• Beautifully said, Julia.

        • 🙂 Thank you.

      • blseibel

        Oh memories, even tho’ they make us cry, they are wonderful because it means we had someone wonderful in our life. Even though I do not want to move in to my dad’s house and lose my independence I know it will be good for him and I will be thankful later that we had this time. He too, is a wonderful dad and will just need to find a way to live together again as adults in a too small house. Your comments remind me to just be grateful for this time.

        • I am glad you are focusing on the positive aspects of your situation. Changes are so hard, and some are harder than others…but usually there is a payoff hidden inside the hard things that we do for the right reasons. I am sure your father is grateful to have you here to help. I will pray that all goes as it is meant to go in this new phase of your life. Hang in there! Thanks for your encouragement here.

  2. Steve

    I always love great stories of encouragement and intestinal fortitude. I especially liked your proper use of the word Dine’ for the Navajo people. Having worked with them in ministry as well has having found a Code Talker in 2003 living in a nursing home, there is far more depth than one might perceive in this story. Thank you Julia!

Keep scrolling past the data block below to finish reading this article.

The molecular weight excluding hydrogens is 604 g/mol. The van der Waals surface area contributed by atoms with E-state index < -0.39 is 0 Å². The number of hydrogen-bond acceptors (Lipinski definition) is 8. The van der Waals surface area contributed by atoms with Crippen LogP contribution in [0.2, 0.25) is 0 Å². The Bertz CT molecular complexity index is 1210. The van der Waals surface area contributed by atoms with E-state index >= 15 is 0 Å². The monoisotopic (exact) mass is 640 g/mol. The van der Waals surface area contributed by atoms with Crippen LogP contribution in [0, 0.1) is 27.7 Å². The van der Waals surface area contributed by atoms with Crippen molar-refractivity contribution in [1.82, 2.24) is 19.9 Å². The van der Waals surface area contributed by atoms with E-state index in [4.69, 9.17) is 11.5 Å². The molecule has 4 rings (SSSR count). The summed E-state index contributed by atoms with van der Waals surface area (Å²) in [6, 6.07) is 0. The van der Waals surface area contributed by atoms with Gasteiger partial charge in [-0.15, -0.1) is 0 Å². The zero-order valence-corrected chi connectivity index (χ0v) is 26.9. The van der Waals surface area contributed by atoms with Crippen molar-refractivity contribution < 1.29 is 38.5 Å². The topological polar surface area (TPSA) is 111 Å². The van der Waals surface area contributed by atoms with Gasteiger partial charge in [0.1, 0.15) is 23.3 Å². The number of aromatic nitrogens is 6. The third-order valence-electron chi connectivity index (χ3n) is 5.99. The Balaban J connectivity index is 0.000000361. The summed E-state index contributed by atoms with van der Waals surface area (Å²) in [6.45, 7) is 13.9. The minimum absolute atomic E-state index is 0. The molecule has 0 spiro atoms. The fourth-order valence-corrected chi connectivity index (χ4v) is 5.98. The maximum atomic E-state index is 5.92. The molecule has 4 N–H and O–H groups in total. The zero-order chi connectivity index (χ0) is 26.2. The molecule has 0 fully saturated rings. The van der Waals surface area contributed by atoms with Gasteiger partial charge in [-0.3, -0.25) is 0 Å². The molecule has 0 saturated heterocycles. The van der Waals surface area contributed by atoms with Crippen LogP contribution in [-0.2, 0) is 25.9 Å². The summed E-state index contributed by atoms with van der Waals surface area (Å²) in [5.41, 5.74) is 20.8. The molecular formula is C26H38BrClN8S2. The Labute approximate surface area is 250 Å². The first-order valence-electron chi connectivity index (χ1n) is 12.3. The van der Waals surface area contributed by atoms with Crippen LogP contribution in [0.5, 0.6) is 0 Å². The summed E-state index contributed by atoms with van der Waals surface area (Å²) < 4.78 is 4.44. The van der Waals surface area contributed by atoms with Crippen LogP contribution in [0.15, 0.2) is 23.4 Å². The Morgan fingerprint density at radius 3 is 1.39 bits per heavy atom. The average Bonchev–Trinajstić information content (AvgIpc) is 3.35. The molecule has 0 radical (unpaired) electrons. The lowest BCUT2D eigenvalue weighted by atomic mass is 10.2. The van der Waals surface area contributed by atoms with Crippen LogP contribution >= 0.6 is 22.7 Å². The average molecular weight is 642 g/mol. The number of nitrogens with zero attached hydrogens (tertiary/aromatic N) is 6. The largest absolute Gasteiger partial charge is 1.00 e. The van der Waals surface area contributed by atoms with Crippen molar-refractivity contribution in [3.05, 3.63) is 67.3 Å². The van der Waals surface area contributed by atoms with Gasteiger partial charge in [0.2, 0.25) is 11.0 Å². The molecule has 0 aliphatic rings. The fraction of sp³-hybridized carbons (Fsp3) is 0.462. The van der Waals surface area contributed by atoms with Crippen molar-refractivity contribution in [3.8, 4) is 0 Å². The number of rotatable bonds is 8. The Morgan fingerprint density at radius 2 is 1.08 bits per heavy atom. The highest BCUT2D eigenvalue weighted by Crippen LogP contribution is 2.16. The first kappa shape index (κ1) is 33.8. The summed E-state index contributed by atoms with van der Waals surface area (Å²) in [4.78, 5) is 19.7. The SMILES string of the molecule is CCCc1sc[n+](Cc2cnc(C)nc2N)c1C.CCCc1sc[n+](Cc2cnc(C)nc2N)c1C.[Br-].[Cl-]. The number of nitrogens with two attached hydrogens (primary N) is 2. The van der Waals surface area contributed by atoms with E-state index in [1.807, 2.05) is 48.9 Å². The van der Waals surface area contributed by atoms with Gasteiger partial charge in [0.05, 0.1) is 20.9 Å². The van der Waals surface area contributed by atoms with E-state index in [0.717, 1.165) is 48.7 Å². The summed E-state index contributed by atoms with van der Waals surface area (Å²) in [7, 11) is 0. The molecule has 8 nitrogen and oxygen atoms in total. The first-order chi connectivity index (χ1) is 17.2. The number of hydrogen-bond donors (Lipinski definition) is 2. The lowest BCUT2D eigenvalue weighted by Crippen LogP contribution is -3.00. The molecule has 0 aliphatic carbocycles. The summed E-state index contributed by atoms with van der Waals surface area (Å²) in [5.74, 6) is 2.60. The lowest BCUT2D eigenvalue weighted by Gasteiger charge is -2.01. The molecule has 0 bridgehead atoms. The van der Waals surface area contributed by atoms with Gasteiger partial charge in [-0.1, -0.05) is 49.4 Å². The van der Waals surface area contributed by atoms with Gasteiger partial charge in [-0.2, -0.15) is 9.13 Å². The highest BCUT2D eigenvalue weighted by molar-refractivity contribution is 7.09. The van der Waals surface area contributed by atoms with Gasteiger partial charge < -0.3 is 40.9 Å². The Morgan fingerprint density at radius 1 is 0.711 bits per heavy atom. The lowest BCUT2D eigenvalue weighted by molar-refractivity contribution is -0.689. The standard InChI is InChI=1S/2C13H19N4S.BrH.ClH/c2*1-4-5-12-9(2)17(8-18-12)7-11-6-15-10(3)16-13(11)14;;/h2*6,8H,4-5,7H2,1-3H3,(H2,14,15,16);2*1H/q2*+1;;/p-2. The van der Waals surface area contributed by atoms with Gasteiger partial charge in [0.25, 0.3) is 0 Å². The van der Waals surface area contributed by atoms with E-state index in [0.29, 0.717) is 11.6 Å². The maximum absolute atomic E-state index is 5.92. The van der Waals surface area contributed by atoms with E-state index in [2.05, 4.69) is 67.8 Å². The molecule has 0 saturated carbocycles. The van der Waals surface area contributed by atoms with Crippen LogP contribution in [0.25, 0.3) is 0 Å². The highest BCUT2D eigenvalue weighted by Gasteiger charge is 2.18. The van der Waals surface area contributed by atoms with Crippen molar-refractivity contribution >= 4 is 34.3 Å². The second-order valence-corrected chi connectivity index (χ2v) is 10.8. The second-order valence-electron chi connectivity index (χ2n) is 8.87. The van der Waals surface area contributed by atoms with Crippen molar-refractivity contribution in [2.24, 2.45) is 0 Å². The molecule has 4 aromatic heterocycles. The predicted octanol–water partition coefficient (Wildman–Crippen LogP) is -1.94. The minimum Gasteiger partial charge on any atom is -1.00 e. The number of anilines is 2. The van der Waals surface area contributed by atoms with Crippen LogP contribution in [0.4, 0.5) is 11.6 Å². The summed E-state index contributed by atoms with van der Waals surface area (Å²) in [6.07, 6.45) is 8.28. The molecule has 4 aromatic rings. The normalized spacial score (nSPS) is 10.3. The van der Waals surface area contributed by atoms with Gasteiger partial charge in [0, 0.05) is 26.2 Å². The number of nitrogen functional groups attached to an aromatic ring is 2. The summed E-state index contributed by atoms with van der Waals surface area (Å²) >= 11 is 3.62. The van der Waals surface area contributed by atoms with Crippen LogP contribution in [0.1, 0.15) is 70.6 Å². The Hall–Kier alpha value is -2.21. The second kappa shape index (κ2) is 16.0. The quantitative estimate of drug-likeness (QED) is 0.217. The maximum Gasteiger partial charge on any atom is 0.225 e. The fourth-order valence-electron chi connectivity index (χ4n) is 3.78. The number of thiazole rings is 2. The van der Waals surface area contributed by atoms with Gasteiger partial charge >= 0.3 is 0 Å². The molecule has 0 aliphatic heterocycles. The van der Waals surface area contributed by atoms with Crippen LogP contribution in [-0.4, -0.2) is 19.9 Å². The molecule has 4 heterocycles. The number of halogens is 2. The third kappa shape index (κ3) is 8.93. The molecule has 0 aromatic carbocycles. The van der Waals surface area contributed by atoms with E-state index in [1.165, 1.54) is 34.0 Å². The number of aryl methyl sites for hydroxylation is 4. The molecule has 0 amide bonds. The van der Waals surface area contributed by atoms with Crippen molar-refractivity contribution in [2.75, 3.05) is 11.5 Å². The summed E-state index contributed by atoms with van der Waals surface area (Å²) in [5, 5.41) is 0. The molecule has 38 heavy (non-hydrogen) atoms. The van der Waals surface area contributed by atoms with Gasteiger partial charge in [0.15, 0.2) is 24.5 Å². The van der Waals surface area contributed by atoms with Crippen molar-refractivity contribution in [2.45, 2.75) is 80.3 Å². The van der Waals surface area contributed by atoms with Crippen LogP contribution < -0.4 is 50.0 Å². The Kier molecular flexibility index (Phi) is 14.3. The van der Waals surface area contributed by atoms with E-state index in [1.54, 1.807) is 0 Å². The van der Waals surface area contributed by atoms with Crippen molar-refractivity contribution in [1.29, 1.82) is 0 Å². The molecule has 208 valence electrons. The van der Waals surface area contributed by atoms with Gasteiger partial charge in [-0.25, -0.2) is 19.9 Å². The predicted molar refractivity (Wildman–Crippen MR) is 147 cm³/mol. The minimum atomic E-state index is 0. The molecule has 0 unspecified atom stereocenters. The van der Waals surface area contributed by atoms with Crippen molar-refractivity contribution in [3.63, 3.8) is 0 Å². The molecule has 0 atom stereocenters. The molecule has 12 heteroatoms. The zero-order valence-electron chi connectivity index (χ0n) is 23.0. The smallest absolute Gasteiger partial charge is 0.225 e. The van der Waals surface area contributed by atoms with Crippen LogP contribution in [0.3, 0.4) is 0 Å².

• Steve, I did a term paper on the Diné while we were at Lipscomb. It was the only good thing about my anthropology class, which I had looked forward to but found very boring. (Dr. Long was a nice man but not nearly as fun as Dr. Cotham and Dr. Deese were.) My paternal great-grandmother was supposedly pure Chiricahua, (what most people call “Apache”) and they are from similar regions with at least some shared Athabaskan ancestry. Yes, America’s indigenous history is deep and fascinating. I’ve never read much about the code talkers, but I’d like to. I’ve only ever read one Tony Hillerman book, but I loved it.

  3. Amy

    It does seem that some misfortunes take on a life of their own. Ever growing and changing. I hope your misfortunes are about to wither and that something wonderful will blossom in their place. Love you.

    • Amy, you are so right about that. In fact, cancer itself is such a tough disease because of its shape-shifting ways. We’ll keep praying for the misfortunes to wither. Though we recently shared our yawns over a certain Biblical character, you’ve got to admit he stayed in it for the long haul. Maybe that’s why he’s still a good example for us today.

  4. Julia, Great post and tribute to Cpl. Chischilly and all who serve. He is a wonderful example of what must be endured can be endured.
    G.K. Chesterton said: “A soldier fights not because he hates what is in front of him, but because he loves what is behind him.